Simple Pleasures

Resolution beat down

I spend a lot of time in January coaching my clients on New Year’s resolutions, mostly trying to talk people out of pursuing them. There are a whole lot of cockamamie schemes floating around in people’s heads at New Year’s and even more disappointments in the adrenaline nosedive 
that follows.
     Whether high or low, the holidays tend to bring catharsis. All bets are off. Caution is thrown to the wind, and optimism runs high about our ability to make abrupt changes in the wake of that catharsis. We ride up and over New Year’s Eve only to find ourselves crashing back to earth on the other side. Distractions creep in, and resolve withers.
     Momentum is a lovely thing — until it runs out — but as a personal trainer who gravitates toward slackers and misfits (of which I am most definitely one), I love it when the momentum runs out. It makes me sit up and pay attention. It’s a turning point where all the fun begins, the place where we have the most potential to have a lasting impact on our lives and bodies.
     You made a resolution. You tried. It was no fun, so you gave up and found yourself back at square one. Par for the course. At that point, do you sit around waiting for the next big event to spur you on for a week or two, before giving up again? Or do you figure out what you can legitimately do, until the end of your ever-loving days, to make your body feel better? If you can sort that out, your whole trajectory changes.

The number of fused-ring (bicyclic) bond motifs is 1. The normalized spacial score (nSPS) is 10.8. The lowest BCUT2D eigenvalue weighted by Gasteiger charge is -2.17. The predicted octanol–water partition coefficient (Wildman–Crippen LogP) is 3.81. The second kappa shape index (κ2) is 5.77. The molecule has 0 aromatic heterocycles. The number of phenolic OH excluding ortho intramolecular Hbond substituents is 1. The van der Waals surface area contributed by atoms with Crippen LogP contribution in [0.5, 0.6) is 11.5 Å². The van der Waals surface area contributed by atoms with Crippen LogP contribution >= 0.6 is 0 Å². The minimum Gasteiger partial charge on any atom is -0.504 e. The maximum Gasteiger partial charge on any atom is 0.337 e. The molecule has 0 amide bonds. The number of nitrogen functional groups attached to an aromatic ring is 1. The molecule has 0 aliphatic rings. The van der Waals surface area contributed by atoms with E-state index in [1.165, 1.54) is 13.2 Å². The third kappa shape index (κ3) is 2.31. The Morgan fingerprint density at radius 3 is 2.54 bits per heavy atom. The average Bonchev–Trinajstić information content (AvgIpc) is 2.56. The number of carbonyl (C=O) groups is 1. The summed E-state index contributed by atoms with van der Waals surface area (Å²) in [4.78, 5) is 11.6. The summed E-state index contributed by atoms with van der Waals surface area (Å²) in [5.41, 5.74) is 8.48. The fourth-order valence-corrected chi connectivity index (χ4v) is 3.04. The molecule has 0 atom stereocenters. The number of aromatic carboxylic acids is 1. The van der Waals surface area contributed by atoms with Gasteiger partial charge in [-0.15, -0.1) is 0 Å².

Productive habits that can endure the fallow, aimless months of February and March, October and November, are the ones that end up being transformative, but the only way for them to be transformative is for them to stick. And the only way for them to stick is if you’re actually enjoying them, at least a little bit.
     Your resolution didn’t work for one of two reasons: either it was too extreme, or it didn’t have anything to do with your life and the passions that drive you. In other words, it messed with your vibe rather than feeding it. If you don’t like your new routine, rest assured you’re going to quit it. Them’s the facts.
     Any master plan you have to improve your body or mind needs to be steeped in things you love to do that make you feel better in the here and now. If you hate cooking, why would you resolve to cook more often? Make smarter choices at restaurants instead. If you hate getting up in the morning to work out, don’t bother. There are countless moments filled with countless ways every day to have a positive impact on your body. Walks can be taken. Push-ups can be done in your living room. Going to bed an hour earlier instead of snacking mindlessly in front of the TV can happen — if you bother to notice that it reliably makes you feel lighter and more alert.
     Your resolution shouldn’t be about finding tedious hours to exercise or eating like a bird. It should be about filling in the cracks of your life with active, healthy, invigorating things that you happen to love, whenever and wherever you can — no matter how small they might seem. Over the course of a lifetime, those choices make all the difference. If you don’t fill in the cracks with stuff that feeds you, they will fill up with whatever byproducts of living happen to seep in while you’re busy just trying to get by.
     Transformation comes from a million little changes, not one big one. It doesn’t come from boot camp at 5 a.m. on Jan. 1. It comes from doing a few small, simple things that make you feel better and stronger on Jan. 26, 27, and beyond. And when those few things become easy and habitual, it comes from adding a 
few more.
     So when willpower and momentum collapse in on themselves this year, have a look around from your uncomfortable comfort zone. See what you can do easily that will make you feel physically better, and go do it. Sign up for a pottery class. Set up a walking date. Volunteer. Have a piece of fruit. Get some fresh air.
     Nurture your body. Strengthen it. That’s the only resolution worth making.